Question: It’s time for me to replace my Nikon D90, and I'm trying to decide between the Nikon D7000 and the Nikon D800. The D800 has a full-frame sensor, and that’s supposed to be a real advantage. Do you agree? And if so, why are we not seeing more new digital SLRs with a full-frame sensor?
Answer: Well, the newer Nikon D800 has other advantages over the much more affordable D7000, including 36.3 vs. 16.2 megapixel resolution, a larger viewfinder and a slightly larger LCD screen, more advanced technology and some additional features. Of course, it's also larger and 210g heavier. I would recommend reviewing the full specs for the D800 and for the D7000.
Like all full-frame DSLRs, the D800 employs an oversized 24 x 36mm sensor while the D700 uses a chip of a more typical size, 15.6 x 23.6mm. Cameras with an oversized sensor have some benefits, but also some drawbacks, as discussed below.
Frankly, unless you really need more than 16.2 megapixels – for frequently making 16x24" prints, for example - the D7000 would be an excellent choice. Yes, it has a smaller sensor like most digital SLRs. However, because the D800 packs a full 36.3 million pixels on the chip, the size of each pixel is roughly the same as it is with the D7000. By comparison, the 12 MP full-frame D700 boasts massive pixels that provide the ultimate in image quality at high ISO.
The huge 24 x 36mm sensor in the D800 provides one obvious benefit. A multi-format lens, called FX by Nikon, provides the same angle of view as it did on a 35mm SLR. So, the D800 - or any full-frame DSLR - would be great for anyone who already owns a multi-format ultra wide lens and does not want to buy a new lens, such as a 10-22mm model. On the other hand, a telephoto lens has greater effective “reach” with a camera that employs a smaller sensor, like the D7000. (Of course, you could crop the 36.3 MP images made by the D800 to fill the frame with a distant subject and still have plenty of pixels left.)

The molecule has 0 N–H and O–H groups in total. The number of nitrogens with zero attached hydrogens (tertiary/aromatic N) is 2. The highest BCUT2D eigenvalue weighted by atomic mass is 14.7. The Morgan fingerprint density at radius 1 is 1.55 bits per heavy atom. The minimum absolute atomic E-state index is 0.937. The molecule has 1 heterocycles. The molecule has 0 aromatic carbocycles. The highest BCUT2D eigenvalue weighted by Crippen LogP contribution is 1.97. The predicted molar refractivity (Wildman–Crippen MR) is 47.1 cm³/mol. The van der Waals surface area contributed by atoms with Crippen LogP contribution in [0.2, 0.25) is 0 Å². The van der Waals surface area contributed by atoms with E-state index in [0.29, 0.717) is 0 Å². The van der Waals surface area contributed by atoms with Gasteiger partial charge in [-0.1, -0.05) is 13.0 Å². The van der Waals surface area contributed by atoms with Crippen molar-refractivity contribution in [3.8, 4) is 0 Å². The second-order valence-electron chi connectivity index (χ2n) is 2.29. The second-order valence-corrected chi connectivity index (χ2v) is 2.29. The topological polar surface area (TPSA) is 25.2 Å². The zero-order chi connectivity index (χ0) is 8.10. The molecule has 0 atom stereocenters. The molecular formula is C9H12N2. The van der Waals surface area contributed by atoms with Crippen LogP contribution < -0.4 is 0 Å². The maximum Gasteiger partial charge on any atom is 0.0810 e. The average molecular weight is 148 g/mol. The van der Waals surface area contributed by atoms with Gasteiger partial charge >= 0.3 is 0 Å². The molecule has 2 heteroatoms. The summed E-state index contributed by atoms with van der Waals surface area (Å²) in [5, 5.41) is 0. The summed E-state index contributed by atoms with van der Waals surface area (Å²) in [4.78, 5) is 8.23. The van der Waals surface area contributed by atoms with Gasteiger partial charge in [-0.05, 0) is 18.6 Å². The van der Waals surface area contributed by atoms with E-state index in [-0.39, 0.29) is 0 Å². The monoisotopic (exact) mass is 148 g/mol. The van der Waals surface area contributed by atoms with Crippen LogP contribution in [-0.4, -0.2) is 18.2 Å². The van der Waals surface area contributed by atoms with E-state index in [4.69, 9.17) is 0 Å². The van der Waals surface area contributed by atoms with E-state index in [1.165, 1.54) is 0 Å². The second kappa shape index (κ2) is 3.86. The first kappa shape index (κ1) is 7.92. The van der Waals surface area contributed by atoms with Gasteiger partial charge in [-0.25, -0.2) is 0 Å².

Note: Any full-frame DSLR was designed for use with the large multi-format lenses, while most owners of small-sensor DSLRs have purchased only the smaller lenses, called DX by Nikon. Moving up to a full-frame DSLR would require a significant investment in new lenses. Not everyone can afford to do so, and hence, the manufacturers are not developing many new full-frame DSLRs. Granted, the D800 does allow for using such lenses but in DX mode, the resolution drops to under 16 MP. That's still plenty but that negates the primary benefit of the D800 vs. the D7000. Note, too, that Sony's full-frame DSLRs can also be used with the smaller DT lenses at reduced resolution while a Canon full-frame DSLR can be used only with the large, multi-platform EF lenses.
Both the full-frame 36.3 megapixel D800 and the D7000 with a 16 MP sensor of a more common size are very highly rated. Of course, as in any brand, the full-frame DSLR sells for more than double making the small-sensor camera more popular among photo enthusiasts. However, pros and others who often need huge image files, and already own FX lenses, will gravitate toward the D800.
And there's another reason why there are not many consumer-level DSLRs with a full-frame sensor. The cost of a 24x36mm CMOS chip - plus the other components required to support that size - prices the cameras above most photo enthusiasts' budgets. The D800 will sell for $3000 and the new Canon EOS 5D Mk III for $3500, while you can get a D7000 for under $1200 (USA prices). By all means, go for the full-frame model as I have, if you need its features and the ultra-high resolution, especially if you already own some FX lenses. Otherwise, you'll be more than satisfied with the D7000, a fabulous camera in all respects. It's very fast, versatile and reliable, a strong contender for the best in its category.
- Check out Peter Burian's two photo courses - Mastering the Digital Camera and Photography and Mastering the Canon EOS Digital Rebels - that he teaches at BetterPhoto's online digital photography school.
- Also, Peter is a contributor to The BetterPhoto Guide to Creative Digital Photography and The BetterPhoto Guide to Photographing Light (due out in April 2012). Both of these how-to photo books are co-authored by Jim Miotke and Kerry Drager.